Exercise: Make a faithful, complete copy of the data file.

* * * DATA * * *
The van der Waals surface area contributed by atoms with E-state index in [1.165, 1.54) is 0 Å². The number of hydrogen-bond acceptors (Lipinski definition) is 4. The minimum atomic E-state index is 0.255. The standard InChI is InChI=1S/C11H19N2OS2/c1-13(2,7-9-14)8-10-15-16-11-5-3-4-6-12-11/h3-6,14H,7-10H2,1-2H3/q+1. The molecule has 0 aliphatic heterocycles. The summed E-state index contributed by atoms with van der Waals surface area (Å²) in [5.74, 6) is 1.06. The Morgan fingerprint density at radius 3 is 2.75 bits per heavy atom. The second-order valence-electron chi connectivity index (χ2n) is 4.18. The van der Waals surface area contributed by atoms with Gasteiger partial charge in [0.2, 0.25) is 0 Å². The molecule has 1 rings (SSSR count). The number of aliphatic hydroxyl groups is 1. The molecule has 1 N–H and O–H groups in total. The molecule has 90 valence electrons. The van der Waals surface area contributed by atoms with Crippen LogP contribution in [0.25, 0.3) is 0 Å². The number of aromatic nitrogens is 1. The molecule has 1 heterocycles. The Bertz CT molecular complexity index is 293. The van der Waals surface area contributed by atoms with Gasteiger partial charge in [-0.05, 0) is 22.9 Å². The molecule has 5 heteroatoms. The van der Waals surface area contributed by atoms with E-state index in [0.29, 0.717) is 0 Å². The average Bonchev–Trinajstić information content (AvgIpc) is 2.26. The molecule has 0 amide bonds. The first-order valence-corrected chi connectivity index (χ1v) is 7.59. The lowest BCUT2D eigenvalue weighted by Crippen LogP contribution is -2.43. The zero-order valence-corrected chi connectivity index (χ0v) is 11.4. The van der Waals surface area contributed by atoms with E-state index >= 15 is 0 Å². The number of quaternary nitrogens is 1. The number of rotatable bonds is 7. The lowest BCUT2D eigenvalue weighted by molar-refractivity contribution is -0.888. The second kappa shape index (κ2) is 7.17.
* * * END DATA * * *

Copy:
The van der Waals surface area contributed by atoms with E-state index in [1.165, 1.54) is 0 Å². The number of hydrogen-bond acceptors (Lipinski definition) is 4. The minimum atomic E-state index is 0.255. The standard InChI is InChI=1S/C11H19N2OS2/c1-13(2,7-9-14)8-10-15-16-11-5-3-4-6-12-11/h3-6,14H,7-10H2,1-2H3/q+1. The molecule has 0 aliphatic heterocycles. The summed E-state index contributed by atoms with van der Waals surface area (Å²) in [5.74, 6) is 1.06. The Morgan fingerprint density at radius 3 is 2.75 bits per heavy atom. The second-order valence-electron chi connectivity index (χ2n) is 4.18. The van der Waals surface area contributed by atoms with Gasteiger partial charge in [0.2, 0.25) is 0 Å². The molecule has 1 rings (SSSR count). The number of aliphatic hydroxyl groups is 1. The molecule has 1 N–H and O–H groups in total. The molecule has 90 valence electrons. The van der Waals surface area contributed by atoms with Crippen LogP contribution in [0.25, 0.3) is 0 Å². The number of aromatic nitrogens is 1. The molecule has 1 heterocycles. The Bertz CT molecular complexity index is 293. The van der Waals surface area contributed by atoms with Gasteiger partial charge in [-0.05, 0) is 22.9 Å². The molecule has 5 heteroatoms. The van der Waals surface area contributed by atoms with E-state index in [0.29, 0.717) is 0 Å². The average Bonchev–Trinajstić information content (AvgIpc) is 2.26. The molecule has 0 amide bonds. The first-order valence-corrected chi connectivity index (χ1v) is 7.59. The lowest BCUT2D eigenvalue weighted by Crippen LogP contribution is -2.43. The zero-order valence-corrected chi connectivity index (χ0v) is 11.4. The van der Waals surface area contributed by atoms with E-state index >= 15 is 0 Å². The number of quaternary nitrogens is 1. The number of rotatable bonds is 7. The lowest BCUT2D eigenvalue weighted by molar-refractivity contribution is -0.888. The second kappa shape index (κ2) is 7.17.